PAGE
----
Officials in Levittown announced Wednesday that all 10 schools is the district will be closed on Thursday. In addition, all district activities will be canceled except playoff games. On Thursday and over the holiday weekend, the custodial staff will be disinfecting the schools in an effort to prevent further spread of the flu.
Also, officials announced that PS 130 and PS 242, both in Queens, will also close Thursday.
So how does the Department of Education decide whether or not to close a school? The health commissioner evaluates a range of factors in considering whether it makes sense to recommend closing a school.
The DOE looks for "clusters" of illness and determines whether closing a school could help to reduce the spread of infection. The number of students who are absent is not a trigger to recommend closing a school. The DOE does, however, look for spikes in the number of absent students at a school. Most importantly, officials look at the number of students who are visiting the nurse's office and keep track of the number of students with fevers over 100.4 degrees and other influenza symptom such as a sore throat or cough. A high absentee rate alone does not mean a school should close. If all the children who are sick are already home and the students in school are healthy, closing will not reduce the transmission of infection.
The DOE also take into account the severity of H1N1 flu in the community. The Department of Health and Mental Hygiene monitors all New York City emergency rooms and intensive care units to evaluate the severity of swine flu infections in the community.
The Health Department visits many schools each day and makes recommendations to the Schools Chancellor about how to handle individual situations.
The Health Department and the Department of Education are working to monitor flu-like illness in New York City schools. Officials said some schools will experience temporary closures in the coming days and weeks. Rather than using a simple rule to close schools, the Health Department is carefully evaluating the circumstances at each one. High absenteeism, by itself, is not a basis for closure.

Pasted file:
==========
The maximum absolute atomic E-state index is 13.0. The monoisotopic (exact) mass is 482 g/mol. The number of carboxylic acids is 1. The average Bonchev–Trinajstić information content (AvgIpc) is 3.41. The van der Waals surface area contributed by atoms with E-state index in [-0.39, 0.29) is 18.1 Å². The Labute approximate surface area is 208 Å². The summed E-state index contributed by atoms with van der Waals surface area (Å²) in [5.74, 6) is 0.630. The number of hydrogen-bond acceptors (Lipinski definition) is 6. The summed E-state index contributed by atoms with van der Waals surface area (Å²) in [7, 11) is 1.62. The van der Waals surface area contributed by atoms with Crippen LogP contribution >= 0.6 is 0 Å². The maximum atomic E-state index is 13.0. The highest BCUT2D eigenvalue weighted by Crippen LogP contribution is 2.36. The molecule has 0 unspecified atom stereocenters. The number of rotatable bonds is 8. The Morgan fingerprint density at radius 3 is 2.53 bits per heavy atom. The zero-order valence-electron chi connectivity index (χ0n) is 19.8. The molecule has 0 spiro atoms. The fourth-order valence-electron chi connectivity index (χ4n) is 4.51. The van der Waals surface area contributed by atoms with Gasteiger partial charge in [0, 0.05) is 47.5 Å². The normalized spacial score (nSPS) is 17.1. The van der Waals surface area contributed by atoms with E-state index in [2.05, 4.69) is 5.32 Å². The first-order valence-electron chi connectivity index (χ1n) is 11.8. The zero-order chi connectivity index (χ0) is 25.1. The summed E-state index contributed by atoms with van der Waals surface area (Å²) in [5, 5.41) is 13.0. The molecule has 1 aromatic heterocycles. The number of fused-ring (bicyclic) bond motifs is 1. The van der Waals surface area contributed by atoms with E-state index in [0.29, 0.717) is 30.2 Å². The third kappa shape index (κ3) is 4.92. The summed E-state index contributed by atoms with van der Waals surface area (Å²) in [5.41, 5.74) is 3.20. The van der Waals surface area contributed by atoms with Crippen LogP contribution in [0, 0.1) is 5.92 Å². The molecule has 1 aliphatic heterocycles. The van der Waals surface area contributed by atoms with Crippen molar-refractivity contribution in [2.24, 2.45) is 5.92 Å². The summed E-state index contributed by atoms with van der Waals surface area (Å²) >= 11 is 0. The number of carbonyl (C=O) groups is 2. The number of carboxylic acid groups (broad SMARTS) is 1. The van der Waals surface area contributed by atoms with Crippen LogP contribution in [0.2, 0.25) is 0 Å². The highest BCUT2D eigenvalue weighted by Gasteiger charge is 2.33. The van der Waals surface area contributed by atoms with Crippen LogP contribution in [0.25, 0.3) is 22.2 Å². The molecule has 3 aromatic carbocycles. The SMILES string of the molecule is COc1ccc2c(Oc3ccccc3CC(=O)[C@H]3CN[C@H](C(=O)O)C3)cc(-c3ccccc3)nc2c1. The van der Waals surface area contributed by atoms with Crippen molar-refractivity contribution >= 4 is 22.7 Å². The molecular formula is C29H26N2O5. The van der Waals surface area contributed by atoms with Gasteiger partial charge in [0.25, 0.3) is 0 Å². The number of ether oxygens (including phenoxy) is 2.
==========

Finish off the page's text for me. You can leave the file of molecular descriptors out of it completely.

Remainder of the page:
The Health Department said it is seeing increased levels of influenza in many parts of New York City.
"We know that the new H1N1 (swine origin) virus is present in New York City, and all evidence suggests that it is causing a large proportion of the city's current flu cases. Except in special circumstances, the Health Department does not test people with flu to determine which type they have," the department said in a written statement.
The city has started putting daily attendance rates at its 1,500 public schools online amid concern about the spread of swine flu.
The data releases began Wednesday. Wednesday's attendance ranged as low as 39 percent at one school, but education officials caution that high absenteeism doesn't necessarily signal a flu outbreak.
Mayor Michael Bloomberg says many parents are keeping their children home simply out of fear of the virus.
Nonetheless, more than half the city's schools had 90 percent or more of their students in class Wednesday.
Symptoms include fever, cough, sore throat, body aches, headache, chills and fatigue. Some people have reported diarrhea and vomiting as well. Anyone experiencing severe symptoms, such as difficulty breathing, should seek health care and treatment. The best way to prevent additional cases of flu in schools is to stay home when sick, cover your mouth when coughing and sneezing, and wash hands frequently. For those who are ill, the recommendation is to stay home until they are symptom-free for at least 24 hours.
Eating pork or pork products cannot spread H1N1 flu.
The most effective way to lower the risk of spreading the flu is for anyone with a fever, cough or sore throat to stay home. The Health Department urges everyone to continue taking these basic precautionary steps:
Influenza can evolve in unpredictable ways; officials said it is impossible to know whether this outbreak will dwindle, remain the same, or surge in coming weeks, and whether the illness will remain mild. Some severe cases may occur, including in people with underlying risk factors, such as young children, the elderly, and people with chronic medical conditions. The Health Department is watching closely for signs of increased virulence.
For facts about influenza, and more information about swine flu, please visit the Health Department and CDC websites. Some specific resources:
From New York City Health Department
Facts about flu
From Centers for Disease Control and Prevention
General information about swine flu
Swine Flu Case Definitions
Swine Flu Infection Control and Patient Care
Preventing the Flu